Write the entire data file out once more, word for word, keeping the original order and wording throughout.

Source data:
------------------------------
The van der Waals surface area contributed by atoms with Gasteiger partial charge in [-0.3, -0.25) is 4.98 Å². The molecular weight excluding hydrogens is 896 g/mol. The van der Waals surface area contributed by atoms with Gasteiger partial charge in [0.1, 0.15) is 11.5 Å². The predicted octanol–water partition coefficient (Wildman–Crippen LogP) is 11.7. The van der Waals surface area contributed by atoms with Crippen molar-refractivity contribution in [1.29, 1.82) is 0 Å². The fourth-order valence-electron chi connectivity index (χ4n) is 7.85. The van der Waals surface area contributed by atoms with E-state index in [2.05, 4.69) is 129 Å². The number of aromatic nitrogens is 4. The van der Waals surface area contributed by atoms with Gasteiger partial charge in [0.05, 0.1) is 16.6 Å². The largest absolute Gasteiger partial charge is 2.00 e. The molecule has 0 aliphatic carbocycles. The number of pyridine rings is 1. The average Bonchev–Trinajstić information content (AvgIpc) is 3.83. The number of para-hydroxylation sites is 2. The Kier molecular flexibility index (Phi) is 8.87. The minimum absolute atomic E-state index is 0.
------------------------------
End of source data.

The van der Waals surface area contributed by atoms with Gasteiger partial charge in [-0.3, -0.25) is 4.98 Å². The molecular weight excluding hydrogens is 896 g/mol. The van der Waals surface area contributed by atoms with Gasteiger partial charge in [0.1, 0.15) is 11.5 Å². The predicted octanol–water partition coefficient (Wildman–Crippen LogP) is 11.7. The van der Waals surface area contributed by atoms with Crippen molar-refractivity contribution in [1.29, 1.82) is 0 Å². The fourth-order valence-electron chi connectivity index (χ4n) is 7.85. The van der Waals surface area contributed by atoms with E-state index in [2.05, 4.69) is 129 Å². The number of aromatic nitrogens is 4. The van der Waals surface area contributed by atoms with Gasteiger partial charge in [0.05, 0.1) is 16.6 Å². The largest absolute Gasteiger partial charge is 2.00 e. The molecule has 0 aliphatic carbocycles. The number of pyridine rings is 1. The average Bonchev–Trinajstić information content (AvgIpc) is 3.83. The number of para-hydroxylation sites is 2. The Kier molecular flexibility index (Phi) is 8.87. The minimum absolute atomic E-state index is 0.